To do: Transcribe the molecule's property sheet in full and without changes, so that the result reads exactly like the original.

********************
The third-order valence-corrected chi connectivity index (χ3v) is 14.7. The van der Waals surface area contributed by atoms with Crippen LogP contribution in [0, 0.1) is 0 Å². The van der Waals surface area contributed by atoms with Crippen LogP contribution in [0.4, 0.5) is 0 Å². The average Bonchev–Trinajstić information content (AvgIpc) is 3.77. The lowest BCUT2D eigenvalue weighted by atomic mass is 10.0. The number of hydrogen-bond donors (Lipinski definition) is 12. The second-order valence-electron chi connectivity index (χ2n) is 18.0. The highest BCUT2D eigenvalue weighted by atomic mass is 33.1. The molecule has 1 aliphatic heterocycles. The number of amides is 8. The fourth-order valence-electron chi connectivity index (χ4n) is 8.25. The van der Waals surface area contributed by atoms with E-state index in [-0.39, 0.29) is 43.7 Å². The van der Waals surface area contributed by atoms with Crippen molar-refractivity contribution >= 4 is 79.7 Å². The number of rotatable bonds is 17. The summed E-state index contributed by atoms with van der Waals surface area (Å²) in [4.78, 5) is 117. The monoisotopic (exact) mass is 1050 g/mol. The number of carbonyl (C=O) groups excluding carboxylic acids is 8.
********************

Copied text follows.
The third-order valence-corrected chi connectivity index (χ3v) is 14.7. The van der Waals surface area contributed by atoms with Crippen LogP contribution in [0, 0.1) is 0 Å². The van der Waals surface area contributed by atoms with Crippen LogP contribution in [0.4, 0.5) is 0 Å². The average Bonchev–Trinajstić information content (AvgIpc) is 3.77. The lowest BCUT2D eigenvalue weighted by atomic mass is 10.0. The number of hydrogen-bond donors (Lipinski definition) is 12. The second-order valence-electron chi connectivity index (χ2n) is 18.0. The highest BCUT2D eigenvalue weighted by atomic mass is 33.1. The molecule has 1 aliphatic heterocycles. The number of amides is 8. The fourth-order valence-electron chi connectivity index (χ4n) is 8.25. The van der Waals surface area contributed by atoms with E-state index in [-0.39, 0.29) is 43.7 Å². The van der Waals surface area contributed by atoms with Crippen molar-refractivity contribution >= 4 is 79.7 Å². The number of rotatable bonds is 17. The summed E-state index contributed by atoms with van der Waals surface area (Å²) in [4.78, 5) is 117. The monoisotopic (exact) mass is 1050 g/mol. The number of carbonyl (C=O) groups excluding carboxylic acids is 8.